American Heart Month: How Quitting Smoking Improves Heart Health
Cigarettes are universally understood to be dangerous, but they're most often associated with respiratory diseases. Discussed less often is their hazardous impact on heart health. For this American Heart Month, read on to learn how cigarettes damages your heart and how quitting can reduce and even reverse this damage over time!
How Cigarette Smoking Affects Heart Health
Smoking is highly detrimental to not only your heart, but also your blood vessels. When you smoke, your heart rate and blood pressure go up immediately, if temporarily. Over time, this damages the blood vessels, increasing your risk of a cardiovascular disease called atherosclerosis.
Atherosclerosis involves the build-up of plaque in your arteries, which hardens over time, narrowing the arteries and obstructing blood flow. When your blood flow is reduced, less oxygen travels to your organs, harming their essential functioning. And when the coronary arteries supplying blood to the heart become blocked, you can develop ischemic heart disease, putting you at risk of angina (chest pain), heart attack, arrhythmia, and heart failure.
The Benefits of Quitting
Quitting smoking can seem trivial after years of damage from cigarettes, but no matter your age or how long you've smoked, it can help you. The longer you go without smoking, the stronger the benefits, for your heart and the rest of your body:
- 20 Minutes After Quitting: Your heart rate and blood pressure decrease.
- 12 Hours After Quitting: The carbon monoxide level in your blood returns to normal.
- 2 Weeks to 3 Months After Quitting: Lung function and circulation both improve.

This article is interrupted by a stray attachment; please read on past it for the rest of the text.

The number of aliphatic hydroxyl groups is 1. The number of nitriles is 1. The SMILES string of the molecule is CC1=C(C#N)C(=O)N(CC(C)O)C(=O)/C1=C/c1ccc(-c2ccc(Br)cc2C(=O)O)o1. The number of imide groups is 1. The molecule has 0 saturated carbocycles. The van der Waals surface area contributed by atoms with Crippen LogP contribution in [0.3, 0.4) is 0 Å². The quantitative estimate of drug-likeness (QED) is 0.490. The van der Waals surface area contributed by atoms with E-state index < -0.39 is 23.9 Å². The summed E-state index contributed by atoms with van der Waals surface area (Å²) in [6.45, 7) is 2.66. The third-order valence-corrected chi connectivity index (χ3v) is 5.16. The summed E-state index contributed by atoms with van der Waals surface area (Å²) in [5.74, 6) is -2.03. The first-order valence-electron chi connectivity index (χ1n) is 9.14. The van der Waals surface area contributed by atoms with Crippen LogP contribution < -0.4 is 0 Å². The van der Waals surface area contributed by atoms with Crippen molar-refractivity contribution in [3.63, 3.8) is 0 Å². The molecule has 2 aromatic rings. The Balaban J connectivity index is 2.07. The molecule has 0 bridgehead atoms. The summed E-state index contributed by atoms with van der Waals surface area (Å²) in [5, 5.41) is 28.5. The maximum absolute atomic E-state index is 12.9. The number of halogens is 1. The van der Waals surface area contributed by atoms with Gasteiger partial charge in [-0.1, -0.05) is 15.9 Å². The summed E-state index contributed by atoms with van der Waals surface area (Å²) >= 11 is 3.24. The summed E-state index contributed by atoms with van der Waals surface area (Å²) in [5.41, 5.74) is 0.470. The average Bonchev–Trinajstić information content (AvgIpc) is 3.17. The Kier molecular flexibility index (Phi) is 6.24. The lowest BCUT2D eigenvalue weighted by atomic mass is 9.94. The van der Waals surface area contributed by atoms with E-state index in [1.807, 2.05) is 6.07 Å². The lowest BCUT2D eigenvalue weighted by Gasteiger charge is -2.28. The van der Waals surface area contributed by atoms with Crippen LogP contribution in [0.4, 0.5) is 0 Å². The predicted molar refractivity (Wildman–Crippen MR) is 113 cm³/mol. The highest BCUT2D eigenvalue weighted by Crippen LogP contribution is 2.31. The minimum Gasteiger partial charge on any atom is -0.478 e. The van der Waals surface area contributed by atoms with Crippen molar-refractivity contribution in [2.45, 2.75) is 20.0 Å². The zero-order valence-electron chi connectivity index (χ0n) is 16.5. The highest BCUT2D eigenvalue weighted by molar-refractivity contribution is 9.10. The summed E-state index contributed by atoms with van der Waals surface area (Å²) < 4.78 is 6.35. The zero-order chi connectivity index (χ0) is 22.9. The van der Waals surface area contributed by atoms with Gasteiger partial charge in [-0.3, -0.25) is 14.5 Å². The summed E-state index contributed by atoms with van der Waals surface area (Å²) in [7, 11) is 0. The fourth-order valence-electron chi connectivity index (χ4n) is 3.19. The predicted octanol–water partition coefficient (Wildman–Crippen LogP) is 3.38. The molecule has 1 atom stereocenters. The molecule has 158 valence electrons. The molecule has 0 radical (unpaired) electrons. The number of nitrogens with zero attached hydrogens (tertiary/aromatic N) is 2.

- 1 to 9 Months After Quitting: A decrease in coughing and shortness of breath. The cilia in your lungs begin to function as normal, reducing the risk of infection and improving lung health.
- 1 Year After Quitting: Your heart attack risk drops, and your risk of coronary heart disease decreases to half of a current smoker's.
- 5 Years After Quitting: Your risks of certain cancers reduce by half, including those of the mouth, throat, esophagus, and bladder. Your cervical cancer risk becomes that of a non-smoker. Your stroke risk can reduce to that of a non-smoker.
- 10 Years After Quitting: Your risk of lung cancer becomes half that of a current smoker. Your risk of cancer of the larynx and pancreas decrease.
- 15 Years After Quitting: Your risk of coronary heart disease reduces to that of a non-smoker's.
Everyone acknowledges that quitting is difficult. But there's a crucial thing you can do to help yourself before you even smoke your last cigarette: Make a Plan! Preparing for quitting can help give you guidance, and give the process a shape and structure so it seems less daunting. Here are some tips on how to do that:
- Establish a day to officially quit, and let your friends and family know. Emotional support is crucial.
- Set goals: what timeframe for reducing or eliminating cigarettes works for you? What does success mean for you specifically, and by how many months?
- Ask your friends and family to avoid smoking around you.
- Get rid of all cigarettes and paraphernalia, such as lighters and ashtrays.
- Stock up on oral substitutes to transfer your habit: sugarless gum, carrot sticks, toothpicks, coffee stirrers.
- Join a group support program such as Nicotine Anonymous.
- Research different types of counseling or therapies that may help.
- Consult your doctor about prescriptions that may help you reduce nicotine dependence, as well as alternative forms of nicotine to help you gradually lessen your intake.
Please consult your doctor or other qualified medical professional before stopping or starting any medications, supplements, or health regimens.